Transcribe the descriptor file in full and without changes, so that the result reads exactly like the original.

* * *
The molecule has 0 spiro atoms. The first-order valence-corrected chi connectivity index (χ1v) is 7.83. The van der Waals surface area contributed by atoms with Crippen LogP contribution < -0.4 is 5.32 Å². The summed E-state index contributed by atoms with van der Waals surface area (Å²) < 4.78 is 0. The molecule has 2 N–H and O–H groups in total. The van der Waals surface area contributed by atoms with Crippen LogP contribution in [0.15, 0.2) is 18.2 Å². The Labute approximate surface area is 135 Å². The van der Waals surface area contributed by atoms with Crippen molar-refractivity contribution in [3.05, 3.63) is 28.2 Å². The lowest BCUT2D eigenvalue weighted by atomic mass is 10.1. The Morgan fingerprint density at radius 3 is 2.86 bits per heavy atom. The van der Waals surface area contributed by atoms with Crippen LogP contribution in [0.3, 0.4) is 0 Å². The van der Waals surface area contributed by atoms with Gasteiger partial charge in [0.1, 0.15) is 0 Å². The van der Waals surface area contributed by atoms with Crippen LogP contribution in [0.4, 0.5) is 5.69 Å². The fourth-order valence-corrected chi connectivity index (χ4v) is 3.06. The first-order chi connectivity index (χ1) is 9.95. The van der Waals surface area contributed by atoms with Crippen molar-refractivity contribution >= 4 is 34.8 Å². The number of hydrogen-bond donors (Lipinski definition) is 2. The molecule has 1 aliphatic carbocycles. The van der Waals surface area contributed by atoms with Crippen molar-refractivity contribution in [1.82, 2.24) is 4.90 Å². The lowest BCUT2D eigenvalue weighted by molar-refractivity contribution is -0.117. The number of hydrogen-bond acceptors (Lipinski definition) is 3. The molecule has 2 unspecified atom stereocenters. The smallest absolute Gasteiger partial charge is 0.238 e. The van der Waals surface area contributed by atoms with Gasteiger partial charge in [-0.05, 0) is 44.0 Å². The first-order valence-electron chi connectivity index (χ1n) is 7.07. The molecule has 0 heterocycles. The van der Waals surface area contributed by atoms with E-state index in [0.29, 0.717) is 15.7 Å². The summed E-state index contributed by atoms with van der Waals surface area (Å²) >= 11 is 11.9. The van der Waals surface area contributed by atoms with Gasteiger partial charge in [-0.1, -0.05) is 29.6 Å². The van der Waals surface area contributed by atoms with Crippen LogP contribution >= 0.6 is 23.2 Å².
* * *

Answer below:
The molecule has 0 spiro atoms. The first-order valence-corrected chi connectivity index (χ1v) is 7.83. The van der Waals surface area contributed by atoms with Crippen LogP contribution < -0.4 is 5.32 Å². The summed E-state index contributed by atoms with van der Waals surface area (Å²) < 4.78 is 0. The molecule has 2 N–H and O–H groups in total. The van der Waals surface area contributed by atoms with Crippen LogP contribution in [0.15, 0.2) is 18.2 Å². The Labute approximate surface area is 135 Å². The van der Waals surface area contributed by atoms with Crippen molar-refractivity contribution in [3.05, 3.63) is 28.2 Å². The lowest BCUT2D eigenvalue weighted by atomic mass is 10.1. The Morgan fingerprint density at radius 3 is 2.86 bits per heavy atom. The van der Waals surface area contributed by atoms with Crippen LogP contribution in [0.3, 0.4) is 0 Å². The van der Waals surface area contributed by atoms with Gasteiger partial charge in [0.1, 0.15) is 0 Å². The van der Waals surface area contributed by atoms with Crippen LogP contribution in [0.4, 0.5) is 5.69 Å². The fourth-order valence-corrected chi connectivity index (χ4v) is 3.06. The first-order chi connectivity index (χ1) is 9.95. The van der Waals surface area contributed by atoms with Crippen molar-refractivity contribution >= 4 is 34.8 Å². The number of hydrogen-bond donors (Lipinski definition) is 2. The molecule has 1 aliphatic carbocycles. The van der Waals surface area contributed by atoms with Crippen molar-refractivity contribution in [1.82, 2.24) is 4.90 Å². The lowest BCUT2D eigenvalue weighted by molar-refractivity contribution is -0.117. The number of hydrogen-bond acceptors (Lipinski definition) is 3. The molecule has 2 unspecified atom stereocenters. The smallest absolute Gasteiger partial charge is 0.238 e. The van der Waals surface area contributed by atoms with Gasteiger partial charge in [-0.05, 0) is 44.0 Å². The first-order valence-electron chi connectivity index (χ1n) is 7.07. The molecule has 0 heterocycles. The van der Waals surface area contributed by atoms with E-state index in [0.29, 0.717) is 15.7 Å². The summed E-state index contributed by atoms with van der Waals surface area (Å²) >= 11 is 11.9. The van der Waals surface area contributed by atoms with Gasteiger partial charge in [-0.1, -0.05) is 29.6 Å². The van der Waals surface area contributed by atoms with Crippen LogP contribution >= 0.6 is 23.2 Å².